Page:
Liadov (1855 - 1914)

“Baba-Yaga”, tableau musical d’après un conte populaire russe op.56 (3')

Anatoly Liadov received initial music lessons from his father, Konstantin Liadov, who was the principal conductor at the Mariinsky Theatre in St. Petersburg. In 1870 Liadov became a student at the St. Petersburg Conservatory studying piano and violin. In the 1870s Liadov acquainted with the group of Russian composers known as The Five. This led him to participate in Nikolai Rimsky-Korsakov’s composition class at the conservatory, where Liadov himself began to teach in 1878.

Liadov completed his tone poem Baba-Yaga, Op. 56 in 1904. Its first performance took place in St. Petersburg on March 18 of the same year. The composition requires a large orchestra, calling for piccolo, two flutes, two oboes, English horn, two clarinets, bass clarinet, two bassoons, contrabassoon, four French horns, two trumpets, three trombones, tuba, timpani and a variety of percussion instruments, and strings. The size of the orchestra, however, does not match that of the composition. The piece is not a lengthy work. It only takes approximately three and a half minutes to perform. The tone poem is about Baba-Yaga, a witch in eastern European folklore. Baba-Yaga lives deep in the forest and may help or hinder people she sees. Before Liadov, Modest Mussorgsky had dealt with the same topic, writing “The Hut on Hen’s Legs,” a movement in his Pictures at an Exhibition.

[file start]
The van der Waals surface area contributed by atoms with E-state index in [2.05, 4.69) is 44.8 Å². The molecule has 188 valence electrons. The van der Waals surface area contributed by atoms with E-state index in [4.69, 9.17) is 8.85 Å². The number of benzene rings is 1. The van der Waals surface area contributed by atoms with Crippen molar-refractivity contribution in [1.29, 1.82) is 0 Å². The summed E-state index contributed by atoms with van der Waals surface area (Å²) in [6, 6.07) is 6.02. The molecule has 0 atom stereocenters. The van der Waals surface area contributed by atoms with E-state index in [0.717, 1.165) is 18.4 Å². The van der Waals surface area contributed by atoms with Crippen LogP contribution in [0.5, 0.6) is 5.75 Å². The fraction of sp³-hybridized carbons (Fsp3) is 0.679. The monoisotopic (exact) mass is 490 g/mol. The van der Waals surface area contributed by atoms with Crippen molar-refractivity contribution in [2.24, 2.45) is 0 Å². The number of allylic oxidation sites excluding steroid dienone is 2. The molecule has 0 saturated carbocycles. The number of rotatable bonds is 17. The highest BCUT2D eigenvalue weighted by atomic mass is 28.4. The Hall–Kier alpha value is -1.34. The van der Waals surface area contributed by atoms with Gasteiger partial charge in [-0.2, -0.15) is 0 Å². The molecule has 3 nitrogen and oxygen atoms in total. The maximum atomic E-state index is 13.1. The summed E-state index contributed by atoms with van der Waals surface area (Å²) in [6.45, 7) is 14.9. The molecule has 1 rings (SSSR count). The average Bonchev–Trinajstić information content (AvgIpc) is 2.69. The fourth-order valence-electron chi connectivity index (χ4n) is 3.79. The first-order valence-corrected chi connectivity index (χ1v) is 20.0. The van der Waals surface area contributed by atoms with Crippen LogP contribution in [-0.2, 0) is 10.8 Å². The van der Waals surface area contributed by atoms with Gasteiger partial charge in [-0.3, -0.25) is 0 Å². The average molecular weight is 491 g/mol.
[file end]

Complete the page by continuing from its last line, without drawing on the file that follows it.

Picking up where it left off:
[Akira Ishii]